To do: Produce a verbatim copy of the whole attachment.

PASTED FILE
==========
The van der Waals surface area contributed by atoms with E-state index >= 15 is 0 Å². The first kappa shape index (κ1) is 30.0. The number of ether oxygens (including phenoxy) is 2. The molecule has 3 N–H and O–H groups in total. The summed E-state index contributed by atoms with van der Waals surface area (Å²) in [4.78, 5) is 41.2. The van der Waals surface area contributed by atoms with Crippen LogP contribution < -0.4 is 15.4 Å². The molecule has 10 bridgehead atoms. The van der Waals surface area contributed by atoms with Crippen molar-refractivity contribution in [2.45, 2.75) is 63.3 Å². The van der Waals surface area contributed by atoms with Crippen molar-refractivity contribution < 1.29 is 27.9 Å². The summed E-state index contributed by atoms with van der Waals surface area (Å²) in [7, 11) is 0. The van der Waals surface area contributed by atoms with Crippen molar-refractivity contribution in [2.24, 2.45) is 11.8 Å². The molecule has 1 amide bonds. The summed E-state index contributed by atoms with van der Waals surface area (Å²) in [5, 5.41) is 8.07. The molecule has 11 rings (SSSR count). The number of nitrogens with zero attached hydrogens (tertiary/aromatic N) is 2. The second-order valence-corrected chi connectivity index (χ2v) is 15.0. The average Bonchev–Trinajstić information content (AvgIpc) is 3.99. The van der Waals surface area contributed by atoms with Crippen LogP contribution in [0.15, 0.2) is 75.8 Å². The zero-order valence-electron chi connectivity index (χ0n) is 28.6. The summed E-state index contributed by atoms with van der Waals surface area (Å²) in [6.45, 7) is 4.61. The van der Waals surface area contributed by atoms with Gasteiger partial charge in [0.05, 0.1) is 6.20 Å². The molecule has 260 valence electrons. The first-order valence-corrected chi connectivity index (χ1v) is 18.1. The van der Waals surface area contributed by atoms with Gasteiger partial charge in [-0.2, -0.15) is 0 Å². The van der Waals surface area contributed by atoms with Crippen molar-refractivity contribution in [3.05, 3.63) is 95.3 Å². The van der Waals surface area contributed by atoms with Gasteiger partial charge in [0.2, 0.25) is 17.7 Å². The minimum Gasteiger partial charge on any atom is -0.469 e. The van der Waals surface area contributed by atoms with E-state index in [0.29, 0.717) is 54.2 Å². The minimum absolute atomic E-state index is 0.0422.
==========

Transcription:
The van der Waals surface area contributed by atoms with E-state index >= 15 is 0 Å². The first kappa shape index (κ1) is 30.0. The number of ether oxygens (including phenoxy) is 2. The molecule has 3 N–H and O–H groups in total. The summed E-state index contributed by atoms with van der Waals surface area (Å²) in [4.78, 5) is 41.2. The van der Waals surface area contributed by atoms with Crippen LogP contribution < -0.4 is 15.4 Å². The molecule has 10 bridgehead atoms. The van der Waals surface area contributed by atoms with Crippen molar-refractivity contribution in [2.45, 2.75) is 63.3 Å². The van der Waals surface area contributed by atoms with Crippen molar-refractivity contribution < 1.29 is 27.9 Å². The summed E-state index contributed by atoms with van der Waals surface area (Å²) in [7, 11) is 0. The van der Waals surface area contributed by atoms with Crippen molar-refractivity contribution in [2.24, 2.45) is 11.8 Å². The molecule has 1 amide bonds. The summed E-state index contributed by atoms with van der Waals surface area (Å²) in [5, 5.41) is 8.07. The molecule has 11 rings (SSSR count). The number of nitrogens with zero attached hydrogens (tertiary/aromatic N) is 2. The second-order valence-corrected chi connectivity index (χ2v) is 15.0. The average Bonchev–Trinajstić information content (AvgIpc) is 3.99. The van der Waals surface area contributed by atoms with Crippen LogP contribution in [0.15, 0.2) is 75.8 Å². The zero-order valence-electron chi connectivity index (χ0n) is 28.6. The summed E-state index contributed by atoms with van der Waals surface area (Å²) in [6.45, 7) is 4.61. The van der Waals surface area contributed by atoms with Gasteiger partial charge in [0.05, 0.1) is 6.20 Å². The molecule has 260 valence electrons. The first-order valence-corrected chi connectivity index (χ1v) is 18.1. The van der Waals surface area contributed by atoms with Gasteiger partial charge in [-0.2, -0.15) is 0 Å². The van der Waals surface area contributed by atoms with Crippen molar-refractivity contribution in [3.05, 3.63) is 95.3 Å². The van der Waals surface area contributed by atoms with Gasteiger partial charge in [0.2, 0.25) is 17.7 Å². The minimum Gasteiger partial charge on any atom is -0.469 e. The van der Waals surface area contributed by atoms with E-state index in [0.29, 0.717) is 54.2 Å². The minimum absolute atomic E-state index is 0.0422.